The House of Representatives on Wednesday called for the resignation of the nation’s service chiefs, amid widespread public discontent over growing insecurity in the country.
The House urged President Muhammadu Buhari to sack the military commanders if they failed to resign.
The resolution was reached following a motion of urgent public importance motion titled “Need to Curb the Incessant Attacks of the Boko Haram Insurgents in the North-East Zone,” and moved by the Chief Whip, Mohammed Mongunu, and 14 others.
Mr Mongunu decried the recent surge in attacks by the Boko Haram insurgents in the North-east zone.
He said that the successes earlier recorded by the security agents which led to increased economic activities within the North-east zone is gradually being eroded by the resurgence of the insurgency in Borno and Yobe states.
“Recently, the insurgents have forced the Nigerian military to close traffic on the Damaturu-Maiduguri road for some days. The Damaturu-Maiduguri road is the only access from Maiduguri to other parts of Nigeria,” he said.
Defence Chief Abayomi Olonisakin, Army Chief Tukur Buratai, Navy Chief Ibok-Ete Ekwe Ibas, and Air Chief Sadique Abubakar, were appointed on July 13, 2015, by President Muhammadu Buhari.
But he has kept them in office despite public outcry. Based on the Armed Forces Terms and Conditions of Service, the tenures of the defence and service chiefs expired on July 13, 2017.
Also, Section 8 of the public service rules stipulates that the compulsory retirement age for all grades in the service shall be 60 years or 35 years of pensionable service — whichever is earlier. In spite of this, each of the service chiefs has spent above the stipulated service years.
Defence Chief Olonisakin, 57, has spent 38 years in service. Army Chief Buratai and Navy Chief Ibas, both 59, have been in service for 36 years.
Air Chief Abubakar, 59, has 40 years of service to his name.
Abubakar Fulata (APC, Jigawa) of Birniwa/Guri/Kiri-Kasamma Federal Constituency said the security chiefs have failed on their mandate.
He argued that “doing the same thing over time without a tweak in tactic would yield the same result, and to expect something different is insanity.”
“Whether their tenures have expired or not, they should resign,” Mr Fulata said of the service chiefs. He also called for the withdrawal of all the security personnel serving in the North-east and their replacement with new personnel.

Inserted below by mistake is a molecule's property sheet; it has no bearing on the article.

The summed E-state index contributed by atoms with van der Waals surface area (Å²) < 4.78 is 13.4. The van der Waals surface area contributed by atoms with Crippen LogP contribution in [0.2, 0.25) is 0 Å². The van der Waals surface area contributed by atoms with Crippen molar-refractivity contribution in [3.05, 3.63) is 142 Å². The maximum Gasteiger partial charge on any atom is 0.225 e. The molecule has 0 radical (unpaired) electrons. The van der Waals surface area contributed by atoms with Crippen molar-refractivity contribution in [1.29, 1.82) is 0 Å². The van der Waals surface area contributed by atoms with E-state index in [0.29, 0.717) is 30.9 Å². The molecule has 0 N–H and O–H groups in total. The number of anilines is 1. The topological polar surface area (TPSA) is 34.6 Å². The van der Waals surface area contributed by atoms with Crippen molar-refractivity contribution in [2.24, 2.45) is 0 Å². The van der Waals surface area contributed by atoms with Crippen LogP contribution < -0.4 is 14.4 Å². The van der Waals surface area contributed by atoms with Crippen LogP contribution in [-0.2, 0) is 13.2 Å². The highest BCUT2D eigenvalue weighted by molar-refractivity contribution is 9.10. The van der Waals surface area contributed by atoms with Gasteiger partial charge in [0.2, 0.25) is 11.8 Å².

However, Abdurazaq Namdas (APC, Adamawa), who represents Jada/Ganye/MayoBelwa/Toungo Federal Constituency, opposed the idea of changing all the military personnel currently serving in the area, saying the experience they have garnered over the years is still needed to assist new personnel.
He said while the security situation as coordinated by the military is worrisome, there is a need to “retrain and equip the police to properly handle internal security in the country.”
In like manner, the member representing Chibok/Damboa/Gwoza Federal Constituency of Borno State, Ahmadu Jaha, said his constituency is under the siege of insecurity.
He said the call for the service chiefs to resign is a long process. Only the “immediate replacement of the service chiefs” by the president can assuage the situation, he stressed.
To drive the points raised home, the Minority Leader, Ndudi Elumelu (PDP, Delta), urged the House to convene a meeting with the military heads. He said this would allow the House know “what the commanders have been doing, their constraints and the position of the House”.
Following the debate, in a unanimous resolve, the members of the Green Chamber, 37 of them as of the time of adoption, agreed that the service chiefs have no fresh ideas to tackle insecurity in the country. Hence, they called for their resignation.
Senators in the Upper House took the same position during the plenary on Wednesday.
Meanwhile, the House also tasked its committee on defence to convene a meeting with the military commanders and President Buhari to further emphasise the House’s resolution.
“As the Commander-in-Chief of the Armed Forces, the bulk stops on the president’s desk. We should pressure the service chiefs,” Speaker of the House, Femi Gbajabiamila, said while reading the resolution. “They (security chiefs) need to go. Let them come (for the meeting). We will hand them the resignation ourselves in case they said they did not hear.”
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